She was getting older but she was still a young woman.
My father stood up, planted one of his feet near the trunk of the raspberry, took three strides eastward, stopped, then made a turn towards the north; in the middle of the space between the step where he began, and the step where he ended, he stood stock still. He called me:
"Come here!"
I hesitated. I looked around surveying the place. What if we were seen by someone! What if the contractor passed by? His voice came back again more compellingly:
"Come here, young man!"
He knelt down, scrabbling with his sweaty hands. I felt the pulse of his veins and I was afraid. I heard a voice from behind, a voice which I knew well.
"Who is he, Mahmoud?"
David! Exactly what I feared had happened! I poured out my worries all
at once.
"This is my father, and this is my mother."
My father said, while my mother stood proud and disturbed:
"Tell him we want to save the legacy."
David was stunned. He whispered to himself "fantastic" and gazed at us, dividing his vision between us and the raspberry trunk. He hastened to his car. I was sure he was going to do something. I became afraid for the two old people. But soon he came back with a shovel, which he firmly handed to me.
"Dig, Mahmoud!"
The earth responded to the shovel. My father started to pant until the shovel hit something. The old man raised his hand. I stopped. He started to move the earth away carefully until the legacy became visible. My father was in tears. David stood baffled, carried away by the scene. My father took out a small clay pot and leaned on the raspberry trunk. David came near, trying to get it, but the old man clutched it firmly, and my mother stood between the two men. She prompted Abdullah and myself do to do something.
David asked:
"What's in it?"
I said: "At any case, it isn't gold."
My father lifted the rag from the mouth of the clay pot, and inserted his hands checking its contents, while looking at us all. He said:
"This pot is mine!"
David nodded in agreement.
My father drew a paper from the pot. It was folded a number of times. He
unfolded it. Its length was unusual.
"This is the title of the orchard, sealed and signed by witnesses," he said. David nodded in agreement.
My father drew another paper, and looked affectionately at my mother.
"This is my marriage certificate, Safiya and I."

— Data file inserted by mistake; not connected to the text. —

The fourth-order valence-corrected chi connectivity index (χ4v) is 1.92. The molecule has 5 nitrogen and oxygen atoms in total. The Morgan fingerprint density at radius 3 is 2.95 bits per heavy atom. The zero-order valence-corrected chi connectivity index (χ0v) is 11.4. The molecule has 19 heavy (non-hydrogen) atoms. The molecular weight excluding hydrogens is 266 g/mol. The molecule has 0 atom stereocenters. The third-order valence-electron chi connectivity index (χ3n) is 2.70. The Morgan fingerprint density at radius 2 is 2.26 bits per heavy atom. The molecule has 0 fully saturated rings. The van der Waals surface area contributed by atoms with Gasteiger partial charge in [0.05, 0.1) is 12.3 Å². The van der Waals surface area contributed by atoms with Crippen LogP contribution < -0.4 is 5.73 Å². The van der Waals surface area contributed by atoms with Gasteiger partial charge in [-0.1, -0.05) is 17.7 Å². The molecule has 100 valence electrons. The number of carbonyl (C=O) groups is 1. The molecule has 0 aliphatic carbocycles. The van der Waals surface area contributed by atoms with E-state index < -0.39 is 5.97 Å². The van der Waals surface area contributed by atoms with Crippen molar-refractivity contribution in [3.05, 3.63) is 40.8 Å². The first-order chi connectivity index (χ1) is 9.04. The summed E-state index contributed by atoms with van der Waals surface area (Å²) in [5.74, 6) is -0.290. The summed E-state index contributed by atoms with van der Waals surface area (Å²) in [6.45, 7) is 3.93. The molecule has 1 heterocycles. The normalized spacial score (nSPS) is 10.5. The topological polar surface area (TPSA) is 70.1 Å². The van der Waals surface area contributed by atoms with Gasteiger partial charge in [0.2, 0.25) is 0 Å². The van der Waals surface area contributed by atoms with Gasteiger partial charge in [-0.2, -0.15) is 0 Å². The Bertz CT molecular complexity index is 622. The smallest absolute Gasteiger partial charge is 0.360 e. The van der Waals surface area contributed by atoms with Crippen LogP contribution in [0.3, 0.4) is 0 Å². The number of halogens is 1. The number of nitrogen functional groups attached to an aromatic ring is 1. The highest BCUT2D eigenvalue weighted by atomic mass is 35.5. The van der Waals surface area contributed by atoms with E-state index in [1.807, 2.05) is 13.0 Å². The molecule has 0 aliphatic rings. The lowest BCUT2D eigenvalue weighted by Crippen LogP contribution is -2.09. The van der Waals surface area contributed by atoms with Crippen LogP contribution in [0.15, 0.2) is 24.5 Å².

My mother was moved, and her patient face was colored with shyness.
She smiled to David, and he smiled to her.
My father said: "This is my bride's anklet, the last item of her jewelry." He then added:
"These are the bullets of my rifle which they confiscated." My father put his papers and bullets into his vest. My mother guarded her anklet.
The sun was approaching sunset, its redness changing into an exquisite purple projected on the yellow sand near by Sheik Awad's. The sand glittered in warmth. Creatures were praising their Creator, and were silently praying.
David whispered beseechingly:
"Would you give me the pot as a gift, old man?"
My father resisted a tear that came down his cheek. He handed him the pot. My father said to David:
"Keep things which are dear to you inside it."
With the first breaths of the morning, waves break at the sand of the shore. The tide spreads, lightly and hissingly caressing the low houses. The breath of creatures is enveloped by a delicious sense of ether. The voice of the Muezzin cuts through the sky, velvet-like, playing on tired eyelids. The alleys of the camp welcome the new-born light, and the shadows of masked ghosts embroider the walls, with their slogans, victory signs, martyr commemorations. They were assigning the agenda of the coming days. Workers have an uncertain and elusive work schedule for the day. No longer would the buses wait for them nearby the camp gates. No longer would they crowd in the market square. Their steps scatter, ashamed and lonely, while the needy mouths color the taste of the alley with a new taste. Mahmoud carries his food for the day. He is going away to work after a long absence. He said to his wife:
"If I am late, I'll sleep there, and visit David."